Maybe some have never experienced a large family potluck. I know many have, however, unfortunately, there are probably some who haven’t. If you’re one of them, I hope as your life proceeds you have the opportunity to do so. A large family potluck provides an excellent analogy for how world economics should operate.
First, everybody should contribute. If not in supplying the food, in helping with the set-up or the clean-up. For the most part though, in my experience, participants either individually or as a component family of the larger family group, bring some kind of food. The result can be the most wonderful, varied, delicious collection of edibles one may have ever seen. A dizzying collection of aromas, colors, textures, and finally tastes. It can be difficult knowing where to start, what to put on one’s plate. Some may pick a selective and limited menu, opting for three or four items. While the plates of others may be a microcosm of the dizzying kaleidoscope of food displayed on the serving table. Large family potlucks can be some of the most wonderful feasts, both of food and of fellowship, that one can experience. As long as everyone is considerate, no one takes an inordinate amount of food, then everyone finds themselves delightfully filled.
But what if someone decided that they were going to take all of one of the items rather than a sampling of many offerings? That would put a crimp in things. Or what if someone said that because they had supplied the dinnerware, all the other family members should pay them an exorbitant fee to participate? Maybe someone in the family invented the fork and they want two-thirds of all the food as recompense? (Maybe they should be sent to their room and told to eat their forks?) Maybe someone is an excellent pastry chef and feels that because they have contributed such excellent pies they should be first in line and allowed to fill five plates; one for now and four for later? Or, maybe the elder family members feel age should determine the serving order and if, after they eat their fill and fill a few take-home containers the younger members can fight over the scraps? Or maybe it’s the reverse and the more youthful, belligerent family members forcibly commandeer the table and to hell with everyone else?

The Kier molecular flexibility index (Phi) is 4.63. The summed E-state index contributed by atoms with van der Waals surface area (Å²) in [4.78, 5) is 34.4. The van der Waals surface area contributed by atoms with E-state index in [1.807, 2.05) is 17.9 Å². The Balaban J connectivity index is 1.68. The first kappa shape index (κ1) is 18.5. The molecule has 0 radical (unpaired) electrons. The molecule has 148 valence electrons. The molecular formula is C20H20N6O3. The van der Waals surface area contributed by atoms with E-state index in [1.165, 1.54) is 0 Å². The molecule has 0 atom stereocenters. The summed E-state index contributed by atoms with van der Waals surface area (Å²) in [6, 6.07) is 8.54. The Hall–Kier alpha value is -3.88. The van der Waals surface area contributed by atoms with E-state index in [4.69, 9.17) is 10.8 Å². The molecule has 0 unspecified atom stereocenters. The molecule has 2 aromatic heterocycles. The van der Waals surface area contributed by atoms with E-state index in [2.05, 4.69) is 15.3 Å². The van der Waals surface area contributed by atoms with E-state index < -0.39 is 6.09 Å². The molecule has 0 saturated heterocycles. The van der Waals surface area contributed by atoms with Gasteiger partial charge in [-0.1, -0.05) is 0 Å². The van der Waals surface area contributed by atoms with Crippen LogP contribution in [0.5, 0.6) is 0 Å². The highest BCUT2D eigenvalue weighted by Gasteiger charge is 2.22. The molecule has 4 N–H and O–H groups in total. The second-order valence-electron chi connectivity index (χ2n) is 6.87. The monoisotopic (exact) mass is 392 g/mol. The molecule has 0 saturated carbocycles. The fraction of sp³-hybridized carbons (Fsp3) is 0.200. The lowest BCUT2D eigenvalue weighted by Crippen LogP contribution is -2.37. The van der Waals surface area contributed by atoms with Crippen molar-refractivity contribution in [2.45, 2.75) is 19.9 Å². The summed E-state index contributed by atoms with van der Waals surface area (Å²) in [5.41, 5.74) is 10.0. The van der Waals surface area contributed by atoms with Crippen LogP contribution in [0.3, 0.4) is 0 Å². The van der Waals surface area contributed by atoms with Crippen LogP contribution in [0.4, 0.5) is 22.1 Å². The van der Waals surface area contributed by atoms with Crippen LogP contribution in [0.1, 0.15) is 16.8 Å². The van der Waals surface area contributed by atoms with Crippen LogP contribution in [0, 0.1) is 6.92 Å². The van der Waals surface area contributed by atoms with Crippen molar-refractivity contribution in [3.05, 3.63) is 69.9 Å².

Family potlucks should not, and I venture rarely do, require someone to be the “food police”. Oh, sometimes it may require a parent to admonish a child that, for their own good, they should not just fill up on pie. However, generally everyone recognizes the flow and the balance of the gathering and with appropriate consideration for others, things simply flow smoothly and wonderfully.
Do you see where this is going?